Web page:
Conor McGregor has suggested the fight that led to the death of MMA fighter Joao Carvalho could have been stopped earlier by the referee.
It was announced today that the 28-year-old had died on Monday night after spending 48 hours in a critica Carvalho l condition due to the injuries suffered in his bout in Dublin.
Carvalho had competed on the card at the Total Extreme Fighting (TEF) event at the National Stadium in the Irish capital on Saturday, in which his fight with Irishman Charlie Ward was stopped by the referee in the third round.
Welterweight Carvalho was tended to immediately by medical personnel before being rushed to Beaumont Hospital.
Speaking after the fight, UFC featherweight champion McGregor said that the fight perhaps should have been halted earlier.
“My team-mate Charlie had a good win just there. Hell of a fight. Yer man [Carvalho] took some big shots," McGregor told MMAConnectTV. "Thought it could have been stopped a little earlier. I feel these referee’s need to be on the ball a little bit."
Arguably the most recognisable face in UFC went on to say that the medical care received by Carvalho was first class.
“To see the way it’s all progressed, the regulations and everything, all the medical staff and everything. It’s proper now. To see this is great,” said the Irishman.
Eventmed were at the National Stadium to respond to any medical issues that arose, with owner Katarzyna Michlic saying that full post-fight medical protocol was observed.
“The bout he was involved in was a three-round fight,” explained Michlic to SevereMMA.com. “The first round was fought at a very fast pace, and at the end of it he was bleeding from the nose.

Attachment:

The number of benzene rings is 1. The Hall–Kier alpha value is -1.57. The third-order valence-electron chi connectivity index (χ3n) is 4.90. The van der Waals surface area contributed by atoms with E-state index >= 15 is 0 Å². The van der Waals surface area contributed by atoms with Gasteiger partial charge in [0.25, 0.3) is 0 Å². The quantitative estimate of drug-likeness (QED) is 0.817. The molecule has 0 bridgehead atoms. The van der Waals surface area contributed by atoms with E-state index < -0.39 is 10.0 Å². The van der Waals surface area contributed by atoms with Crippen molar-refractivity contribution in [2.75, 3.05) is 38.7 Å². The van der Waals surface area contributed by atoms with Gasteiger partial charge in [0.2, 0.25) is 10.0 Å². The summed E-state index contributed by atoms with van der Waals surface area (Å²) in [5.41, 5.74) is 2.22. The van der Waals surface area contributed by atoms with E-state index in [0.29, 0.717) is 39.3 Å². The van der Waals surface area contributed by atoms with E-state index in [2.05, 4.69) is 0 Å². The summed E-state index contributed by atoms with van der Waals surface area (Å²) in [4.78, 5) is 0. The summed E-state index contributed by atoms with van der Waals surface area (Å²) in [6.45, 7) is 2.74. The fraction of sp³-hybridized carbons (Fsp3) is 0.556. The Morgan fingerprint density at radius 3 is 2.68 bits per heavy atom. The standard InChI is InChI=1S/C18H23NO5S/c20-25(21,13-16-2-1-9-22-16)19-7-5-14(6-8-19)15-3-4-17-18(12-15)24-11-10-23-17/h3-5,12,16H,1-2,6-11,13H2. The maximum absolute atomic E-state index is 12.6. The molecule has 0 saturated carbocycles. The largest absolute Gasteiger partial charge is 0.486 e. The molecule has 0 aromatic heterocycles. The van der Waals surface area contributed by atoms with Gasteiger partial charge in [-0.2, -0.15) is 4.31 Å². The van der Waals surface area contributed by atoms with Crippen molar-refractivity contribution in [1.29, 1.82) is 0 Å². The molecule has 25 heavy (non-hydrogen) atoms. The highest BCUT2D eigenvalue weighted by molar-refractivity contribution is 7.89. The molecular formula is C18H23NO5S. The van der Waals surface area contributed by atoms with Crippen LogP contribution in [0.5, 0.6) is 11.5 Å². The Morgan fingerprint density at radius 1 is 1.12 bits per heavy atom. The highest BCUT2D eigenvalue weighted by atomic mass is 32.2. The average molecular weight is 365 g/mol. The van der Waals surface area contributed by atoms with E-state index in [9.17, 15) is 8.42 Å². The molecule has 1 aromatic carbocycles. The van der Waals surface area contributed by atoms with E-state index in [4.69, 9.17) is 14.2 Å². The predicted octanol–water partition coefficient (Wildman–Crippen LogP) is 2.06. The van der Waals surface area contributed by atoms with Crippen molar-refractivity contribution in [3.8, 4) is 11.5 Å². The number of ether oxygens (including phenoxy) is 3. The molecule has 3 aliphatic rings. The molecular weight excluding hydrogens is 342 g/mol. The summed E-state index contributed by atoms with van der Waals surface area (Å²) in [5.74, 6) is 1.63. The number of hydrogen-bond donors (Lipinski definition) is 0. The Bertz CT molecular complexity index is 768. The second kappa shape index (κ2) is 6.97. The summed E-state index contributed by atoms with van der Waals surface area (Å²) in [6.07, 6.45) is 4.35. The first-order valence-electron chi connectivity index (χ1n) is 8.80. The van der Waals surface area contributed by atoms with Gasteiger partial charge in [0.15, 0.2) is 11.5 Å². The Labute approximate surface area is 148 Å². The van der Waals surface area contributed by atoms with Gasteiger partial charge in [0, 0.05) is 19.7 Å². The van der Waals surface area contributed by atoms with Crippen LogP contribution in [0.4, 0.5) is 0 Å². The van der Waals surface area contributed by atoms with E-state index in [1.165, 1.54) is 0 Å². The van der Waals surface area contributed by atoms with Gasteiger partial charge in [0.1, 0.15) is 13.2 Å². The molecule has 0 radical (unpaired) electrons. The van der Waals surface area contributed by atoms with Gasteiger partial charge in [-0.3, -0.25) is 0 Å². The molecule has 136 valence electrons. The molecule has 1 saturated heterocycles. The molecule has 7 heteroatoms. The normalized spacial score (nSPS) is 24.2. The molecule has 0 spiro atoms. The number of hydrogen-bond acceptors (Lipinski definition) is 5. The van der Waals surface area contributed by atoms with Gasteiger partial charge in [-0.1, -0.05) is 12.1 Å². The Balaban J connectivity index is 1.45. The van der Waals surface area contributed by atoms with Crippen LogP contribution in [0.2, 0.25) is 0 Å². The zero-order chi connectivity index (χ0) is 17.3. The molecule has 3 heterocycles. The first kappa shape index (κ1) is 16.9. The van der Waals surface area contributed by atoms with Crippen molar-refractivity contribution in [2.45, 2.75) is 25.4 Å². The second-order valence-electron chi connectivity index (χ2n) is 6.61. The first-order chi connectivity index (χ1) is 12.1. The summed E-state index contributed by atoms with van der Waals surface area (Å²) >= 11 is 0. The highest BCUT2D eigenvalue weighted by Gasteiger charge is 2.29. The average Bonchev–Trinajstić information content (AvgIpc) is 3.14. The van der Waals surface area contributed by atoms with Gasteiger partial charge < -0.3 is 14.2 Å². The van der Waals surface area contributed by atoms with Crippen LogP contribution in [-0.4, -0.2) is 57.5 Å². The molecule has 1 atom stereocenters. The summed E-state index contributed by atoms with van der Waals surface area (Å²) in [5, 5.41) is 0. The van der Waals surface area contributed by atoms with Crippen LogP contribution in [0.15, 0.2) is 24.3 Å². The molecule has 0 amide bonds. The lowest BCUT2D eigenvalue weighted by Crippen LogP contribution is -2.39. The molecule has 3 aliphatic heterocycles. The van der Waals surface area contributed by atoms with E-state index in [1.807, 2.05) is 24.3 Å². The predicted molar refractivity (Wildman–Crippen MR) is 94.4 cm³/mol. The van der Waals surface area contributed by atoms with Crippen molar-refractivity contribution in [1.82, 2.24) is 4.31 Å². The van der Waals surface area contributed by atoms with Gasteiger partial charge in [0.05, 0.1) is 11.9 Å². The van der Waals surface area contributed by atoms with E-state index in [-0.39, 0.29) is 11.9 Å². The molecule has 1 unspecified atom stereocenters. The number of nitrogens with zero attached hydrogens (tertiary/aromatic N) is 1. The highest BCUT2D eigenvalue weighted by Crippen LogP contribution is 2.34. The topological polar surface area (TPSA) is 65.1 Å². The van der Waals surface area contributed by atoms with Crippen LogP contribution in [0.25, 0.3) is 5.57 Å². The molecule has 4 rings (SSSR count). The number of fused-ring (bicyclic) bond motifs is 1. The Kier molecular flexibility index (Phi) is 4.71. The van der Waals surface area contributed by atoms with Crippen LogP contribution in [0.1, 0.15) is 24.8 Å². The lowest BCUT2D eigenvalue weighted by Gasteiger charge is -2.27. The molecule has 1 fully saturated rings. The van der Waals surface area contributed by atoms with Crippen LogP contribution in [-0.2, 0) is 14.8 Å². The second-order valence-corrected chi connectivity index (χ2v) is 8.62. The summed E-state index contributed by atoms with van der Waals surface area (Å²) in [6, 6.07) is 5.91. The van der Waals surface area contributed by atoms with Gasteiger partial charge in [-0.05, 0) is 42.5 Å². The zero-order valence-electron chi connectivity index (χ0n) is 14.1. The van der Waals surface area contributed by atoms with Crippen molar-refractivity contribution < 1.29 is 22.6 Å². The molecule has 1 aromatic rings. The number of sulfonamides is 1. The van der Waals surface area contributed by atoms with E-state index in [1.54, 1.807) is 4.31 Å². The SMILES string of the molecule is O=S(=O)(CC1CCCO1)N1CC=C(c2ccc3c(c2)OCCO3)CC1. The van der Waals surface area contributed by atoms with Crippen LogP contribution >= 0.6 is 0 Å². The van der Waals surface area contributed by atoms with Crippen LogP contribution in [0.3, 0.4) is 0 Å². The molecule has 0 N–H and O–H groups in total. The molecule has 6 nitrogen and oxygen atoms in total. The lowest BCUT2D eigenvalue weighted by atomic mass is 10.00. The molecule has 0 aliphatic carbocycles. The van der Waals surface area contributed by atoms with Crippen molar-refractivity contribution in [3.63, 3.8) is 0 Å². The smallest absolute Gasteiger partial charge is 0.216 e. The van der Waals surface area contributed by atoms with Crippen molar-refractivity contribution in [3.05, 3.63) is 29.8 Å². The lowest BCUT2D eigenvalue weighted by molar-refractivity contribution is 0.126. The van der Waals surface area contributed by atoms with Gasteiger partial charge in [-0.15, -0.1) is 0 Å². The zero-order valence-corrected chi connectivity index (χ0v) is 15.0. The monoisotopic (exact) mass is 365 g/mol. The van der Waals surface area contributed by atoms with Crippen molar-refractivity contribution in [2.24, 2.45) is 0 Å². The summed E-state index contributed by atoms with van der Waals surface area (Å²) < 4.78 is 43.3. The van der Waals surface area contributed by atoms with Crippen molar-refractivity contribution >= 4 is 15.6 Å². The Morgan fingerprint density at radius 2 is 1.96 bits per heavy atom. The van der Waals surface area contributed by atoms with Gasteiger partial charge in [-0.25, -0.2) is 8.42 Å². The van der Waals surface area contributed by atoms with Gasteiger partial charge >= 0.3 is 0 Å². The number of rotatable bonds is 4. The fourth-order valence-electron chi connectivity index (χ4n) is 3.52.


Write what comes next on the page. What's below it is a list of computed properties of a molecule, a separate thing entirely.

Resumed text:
“The doctors checked him between each round and each time he gave a full response to them. He responded to each question. He was asked where he was, what round he was going in to and what day of the week it was, and all of his answers were perfect.
“When the referee stopped the fight in the third round, our team of doctors and medics looked after him as he was bleeding quite heavily from his nose. He was asked if he felt any pain or was suffering with any headaches directly after the fight, and he said he had no pain or headaches, but he did feel quite tired.
“It was explained to him that he had to visit the medical room that was set up in the venue and that he would have to go to the hospital afterwards, because the doctor recommended that he should have a CT scan after the fight. At this stage, the fighter was walking, talking and smiling. Everything seemed perfectly fine.
“After he walked back to the medical room the doctors did some tests backstage and there was nothing out of the ordinary about their results. They prepared the ambulance to take him to the hospital.
“Ten minutes later he started complaining that he was suffering from headaches. He felt a lot of nausea and he began to vomit. Five minutes later he was significantly worse so we got him into the ambulance and rang the hospital to let them know he was coming.”
A statement by TEF’s CEO Cesar Silva read: “We extend our most sincere condolences to the family of Joao Carvalho’s and his team-mates in Team Nobrega. Our thoughts and prayers are with them. We’d also like to thank all sports fans for their concern and support.
“We will give whatever support we can to Joao’s family. We have been in contact with his family and they have requested that we all understand their need for privacy at this difficult time.”
Carvalho fought under the Nobrega team name, and they issued a statement of their own to say they were “deeply saddened and dismayed” after hearing of his death and passed on their condolences to his family.
The statement added that Carvalho was gaining recognition on both a “national and international level”, having fought with the Nobrega team throughout his career.
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